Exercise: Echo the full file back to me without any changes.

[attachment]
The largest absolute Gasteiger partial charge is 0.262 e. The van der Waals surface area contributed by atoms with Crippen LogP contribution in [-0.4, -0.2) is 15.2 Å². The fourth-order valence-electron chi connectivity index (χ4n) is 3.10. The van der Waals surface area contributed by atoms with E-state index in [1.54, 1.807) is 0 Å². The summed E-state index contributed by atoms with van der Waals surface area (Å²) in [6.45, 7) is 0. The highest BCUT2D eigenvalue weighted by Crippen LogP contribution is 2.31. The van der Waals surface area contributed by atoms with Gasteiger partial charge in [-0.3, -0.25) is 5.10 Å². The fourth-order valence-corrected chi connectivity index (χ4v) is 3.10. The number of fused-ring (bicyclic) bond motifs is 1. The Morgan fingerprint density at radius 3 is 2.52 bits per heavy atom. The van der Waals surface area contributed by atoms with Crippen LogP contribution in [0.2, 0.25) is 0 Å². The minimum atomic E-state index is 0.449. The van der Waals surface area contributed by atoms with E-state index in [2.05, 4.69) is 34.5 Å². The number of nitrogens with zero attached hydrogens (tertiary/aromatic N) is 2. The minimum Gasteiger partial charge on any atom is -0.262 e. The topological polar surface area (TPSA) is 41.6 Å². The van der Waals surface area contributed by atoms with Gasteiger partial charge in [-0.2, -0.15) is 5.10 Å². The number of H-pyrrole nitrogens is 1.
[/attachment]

The largest absolute Gasteiger partial charge is 0.262 e. The van der Waals surface area contributed by atoms with Crippen LogP contribution in [-0.4, -0.2) is 15.2 Å². The fourth-order valence-electron chi connectivity index (χ4n) is 3.10. The van der Waals surface area contributed by atoms with E-state index in [1.54, 1.807) is 0 Å². The summed E-state index contributed by atoms with van der Waals surface area (Å²) in [6.45, 7) is 0. The highest BCUT2D eigenvalue weighted by Crippen LogP contribution is 2.31. The van der Waals surface area contributed by atoms with Gasteiger partial charge in [-0.3, -0.25) is 5.10 Å². The fourth-order valence-corrected chi connectivity index (χ4v) is 3.10. The number of fused-ring (bicyclic) bond motifs is 1. The Morgan fingerprint density at radius 3 is 2.52 bits per heavy atom. The van der Waals surface area contributed by atoms with Crippen LogP contribution in [0.2, 0.25) is 0 Å². The minimum atomic E-state index is 0.449. The van der Waals surface area contributed by atoms with E-state index in [2.05, 4.69) is 34.5 Å². The number of nitrogens with zero attached hydrogens (tertiary/aromatic N) is 2. The minimum Gasteiger partial charge on any atom is -0.262 e. The topological polar surface area (TPSA) is 41.6 Å². The van der Waals surface area contributed by atoms with Gasteiger partial charge in [-0.2, -0.15) is 5.10 Å². The number of H-pyrrole nitrogens is 1.